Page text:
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Let's say I have a client and server. Client is behind NAT and server is public.

Client wants to have a session with the server.

Let's say client is on 192.168.1.1, NAT on 192.168.1.2 private IP addresses. And NAT on 50.0.0.1 and server on 50.0.0.2 public IP addresses.

Client sends the UDP/IP (hopefully it's similar with TCP/IP) packet to the server. This packet has its source IP 192.168.1.1 and source port let's say 1000 (selected randomly), also has destination port 50.0.0.2 and destination port 2000, as this is the port application runs on the server.

The TCP/IP packet arrives at NAT which changes the source IP to 50.0.0.1 and port let's say 5000 (selected randomly) and routes to the server.

The server sends the response packet with destination IP 50.0.0.1 and port 5000.

The NAT changes the destination IP of the packet to 192.168.1.1 and destination port to 1000.

  1. Now, can the server send many UDP/IP packets to the same IP 50.0.0.1 and port 5000, and all packets will be forwarded to the client 192.168.1.1 port 1000?

  2. If so, for how long will this port 5000 on the public side of NAT forward the packets to the mentioned client?

  3. Only the packets with the source IP 50.0.0.2 and source port 2000 will be forwarded to the client?

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    are you asking about the differances between TCP and UDP as regards NAT? UDP does NAT very differantly than TCP does, since TCP contains information about the virtual circuit that doesn't exist for UDP, so you can't tell that a given packet is part of an existing flow. Apr 17, 2018 at 16:12
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    @FrankThomas TCP does NOT contain information about the virtual circuit - and to do this would, at least in part, break dynamic routing used by all very large ISP's. techrepublic.com/article/exploring-the-anatomy-of-a-data-packet shows the contents of a UDP and TCP header and explains how TCP negotiates a reliable connection (using acknowledgements and packet sequences, not virtual circuit information)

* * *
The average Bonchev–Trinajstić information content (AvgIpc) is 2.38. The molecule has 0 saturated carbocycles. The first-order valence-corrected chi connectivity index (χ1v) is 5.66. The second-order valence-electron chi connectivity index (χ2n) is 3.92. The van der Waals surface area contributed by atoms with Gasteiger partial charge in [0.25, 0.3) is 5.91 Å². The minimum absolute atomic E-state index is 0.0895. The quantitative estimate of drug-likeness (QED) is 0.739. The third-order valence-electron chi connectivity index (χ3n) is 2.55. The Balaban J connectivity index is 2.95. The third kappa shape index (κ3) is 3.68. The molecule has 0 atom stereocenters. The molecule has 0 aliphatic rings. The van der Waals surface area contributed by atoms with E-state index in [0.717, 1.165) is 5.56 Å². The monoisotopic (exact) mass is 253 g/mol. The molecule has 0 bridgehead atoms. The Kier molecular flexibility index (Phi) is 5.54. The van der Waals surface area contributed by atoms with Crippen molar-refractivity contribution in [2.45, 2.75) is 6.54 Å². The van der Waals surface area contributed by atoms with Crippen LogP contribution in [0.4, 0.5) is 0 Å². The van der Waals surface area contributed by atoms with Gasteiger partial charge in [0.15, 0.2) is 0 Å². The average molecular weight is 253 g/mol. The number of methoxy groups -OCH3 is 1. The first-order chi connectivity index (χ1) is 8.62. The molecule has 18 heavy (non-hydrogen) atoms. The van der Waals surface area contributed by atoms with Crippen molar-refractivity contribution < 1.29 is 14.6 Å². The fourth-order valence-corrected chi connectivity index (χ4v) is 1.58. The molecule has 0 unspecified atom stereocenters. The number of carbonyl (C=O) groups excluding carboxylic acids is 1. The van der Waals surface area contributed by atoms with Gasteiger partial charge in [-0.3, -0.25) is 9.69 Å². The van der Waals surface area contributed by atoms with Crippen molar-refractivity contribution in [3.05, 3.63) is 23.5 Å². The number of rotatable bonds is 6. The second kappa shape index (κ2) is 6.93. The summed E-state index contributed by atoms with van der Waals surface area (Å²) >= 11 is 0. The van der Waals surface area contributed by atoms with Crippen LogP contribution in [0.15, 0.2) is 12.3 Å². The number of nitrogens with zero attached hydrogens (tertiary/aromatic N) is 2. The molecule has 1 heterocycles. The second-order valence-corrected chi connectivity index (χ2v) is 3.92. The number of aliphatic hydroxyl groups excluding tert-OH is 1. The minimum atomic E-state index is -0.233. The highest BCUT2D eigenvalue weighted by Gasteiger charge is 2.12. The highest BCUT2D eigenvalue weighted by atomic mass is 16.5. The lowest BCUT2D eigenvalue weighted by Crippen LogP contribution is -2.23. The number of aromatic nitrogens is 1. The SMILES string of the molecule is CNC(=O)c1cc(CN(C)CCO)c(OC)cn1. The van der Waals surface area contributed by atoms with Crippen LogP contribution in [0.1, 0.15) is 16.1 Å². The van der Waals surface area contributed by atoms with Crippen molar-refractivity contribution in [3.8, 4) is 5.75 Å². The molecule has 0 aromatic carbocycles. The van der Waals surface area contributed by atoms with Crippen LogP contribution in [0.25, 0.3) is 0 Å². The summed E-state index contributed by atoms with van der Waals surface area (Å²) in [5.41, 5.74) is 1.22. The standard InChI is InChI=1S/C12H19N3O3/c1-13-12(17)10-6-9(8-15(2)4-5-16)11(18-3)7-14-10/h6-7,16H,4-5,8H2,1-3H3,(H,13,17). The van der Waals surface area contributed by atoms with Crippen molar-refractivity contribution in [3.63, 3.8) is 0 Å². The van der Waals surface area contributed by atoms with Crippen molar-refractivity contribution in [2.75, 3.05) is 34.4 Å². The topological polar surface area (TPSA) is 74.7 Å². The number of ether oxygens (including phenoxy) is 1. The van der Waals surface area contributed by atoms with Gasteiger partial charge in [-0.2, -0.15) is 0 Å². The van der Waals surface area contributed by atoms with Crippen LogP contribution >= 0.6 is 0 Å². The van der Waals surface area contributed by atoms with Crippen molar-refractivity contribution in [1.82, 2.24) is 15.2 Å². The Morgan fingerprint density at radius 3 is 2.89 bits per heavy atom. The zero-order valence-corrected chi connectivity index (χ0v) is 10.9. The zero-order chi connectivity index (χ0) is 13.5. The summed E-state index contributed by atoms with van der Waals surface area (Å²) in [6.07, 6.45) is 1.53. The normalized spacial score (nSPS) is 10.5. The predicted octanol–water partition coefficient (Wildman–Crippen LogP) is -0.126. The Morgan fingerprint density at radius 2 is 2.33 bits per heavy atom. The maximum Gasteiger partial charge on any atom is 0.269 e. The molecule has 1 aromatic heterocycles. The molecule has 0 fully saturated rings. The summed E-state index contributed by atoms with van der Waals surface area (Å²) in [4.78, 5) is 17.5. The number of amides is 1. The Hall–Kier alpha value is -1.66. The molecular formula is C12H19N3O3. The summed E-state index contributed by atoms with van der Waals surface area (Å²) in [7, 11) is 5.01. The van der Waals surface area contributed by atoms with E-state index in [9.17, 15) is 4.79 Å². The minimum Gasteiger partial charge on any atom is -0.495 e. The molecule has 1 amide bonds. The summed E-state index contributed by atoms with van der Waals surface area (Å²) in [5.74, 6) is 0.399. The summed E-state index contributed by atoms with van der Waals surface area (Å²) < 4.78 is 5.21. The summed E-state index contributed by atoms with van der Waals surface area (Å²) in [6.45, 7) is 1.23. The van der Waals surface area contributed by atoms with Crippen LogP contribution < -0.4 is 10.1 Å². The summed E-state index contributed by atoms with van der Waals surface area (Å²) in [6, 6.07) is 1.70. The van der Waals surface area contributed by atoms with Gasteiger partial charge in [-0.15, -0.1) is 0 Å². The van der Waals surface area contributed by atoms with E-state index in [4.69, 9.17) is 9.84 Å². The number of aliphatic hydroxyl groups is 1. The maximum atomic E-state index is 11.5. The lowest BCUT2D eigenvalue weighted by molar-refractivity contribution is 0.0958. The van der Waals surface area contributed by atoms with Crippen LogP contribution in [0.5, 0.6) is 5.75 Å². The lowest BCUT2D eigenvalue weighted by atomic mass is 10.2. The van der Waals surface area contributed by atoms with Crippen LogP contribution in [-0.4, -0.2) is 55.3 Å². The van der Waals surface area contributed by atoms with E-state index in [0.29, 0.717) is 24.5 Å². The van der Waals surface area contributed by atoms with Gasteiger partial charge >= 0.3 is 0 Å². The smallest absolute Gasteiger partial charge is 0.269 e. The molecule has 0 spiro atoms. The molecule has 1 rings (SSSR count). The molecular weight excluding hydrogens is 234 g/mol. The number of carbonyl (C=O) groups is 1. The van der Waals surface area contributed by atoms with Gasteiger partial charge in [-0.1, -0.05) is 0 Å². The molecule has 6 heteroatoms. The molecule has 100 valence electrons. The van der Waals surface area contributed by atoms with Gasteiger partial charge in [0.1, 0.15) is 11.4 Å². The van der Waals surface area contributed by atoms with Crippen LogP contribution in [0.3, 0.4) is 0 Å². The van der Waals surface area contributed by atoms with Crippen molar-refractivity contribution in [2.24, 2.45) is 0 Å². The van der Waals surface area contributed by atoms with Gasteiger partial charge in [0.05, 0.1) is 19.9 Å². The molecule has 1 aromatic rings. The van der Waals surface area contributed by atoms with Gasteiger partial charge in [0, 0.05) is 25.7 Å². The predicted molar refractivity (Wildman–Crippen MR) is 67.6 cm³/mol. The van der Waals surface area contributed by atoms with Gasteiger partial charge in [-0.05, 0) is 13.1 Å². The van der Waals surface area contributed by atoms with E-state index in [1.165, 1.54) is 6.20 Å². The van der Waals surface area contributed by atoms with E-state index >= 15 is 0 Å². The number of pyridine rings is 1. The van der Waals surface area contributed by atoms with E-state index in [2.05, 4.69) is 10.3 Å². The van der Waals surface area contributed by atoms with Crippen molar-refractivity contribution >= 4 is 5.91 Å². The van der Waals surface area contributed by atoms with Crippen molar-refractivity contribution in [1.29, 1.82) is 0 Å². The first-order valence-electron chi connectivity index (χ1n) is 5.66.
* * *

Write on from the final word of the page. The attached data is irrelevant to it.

– davidgo
    Apr 17, 2018 at 16:32
  • @FrankThomas not to defend what frank is saying, since he said UDP does NAT which is absolute nonsense, but regarding virtual circuits, where he says TCP does contain info on virtual circuit and you say it doesn't. This says it does en.wikipedia.org/wiki/Virtual_circuit says "it is possible to use TCP as a virtual circuit, since TCP includes segment numbering that allows reordering on the receiver side to accommodate out-of-order delivery."
    – barlop
    Apr 17, 2018 at 16:57
  • @barlop What do you mean by "UDP does not do NAT"? And virtual circuit in the sense you mention is not the same as Fran mentions. In your text is about reordering which makes it seam that packet arrive through channel (circuit). But UDP and TCP are the same regarding the identification of the flow - by IP and port number only (although TCP uses both source and destination and UDP only destination).
    – croraf
    Apr 17, 2018 at 18:00
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    ok, clearly I misspoke, please substitute the word "Connection" for "virtual circuit". TCP has states of connectivity controlled by flags and syn/ack values that provide ordinality and continuity to a flow of packets (eg you know they are all related to the same flow, and what order they should be in, regardless of what order they arrive in). for TCP NAT uses these characteristics to determine connection states. UDP has to use tricks like timing windows and address matching to determine that a pair of UDP packets are related to each other. Apr 17, 2018 at 19:49

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Answers:

  1. Yes.
  2. This depends on the implementation of NAT for the device. In Linux this can be tuned by editing /proc/sys/net/ipv4/netfilter/ip_conntrack_udp_*
  3. Yes - unless there are "related" ports recognised by NAT, in which case additional NAT modules are used to work out what is related (at least on Linux)

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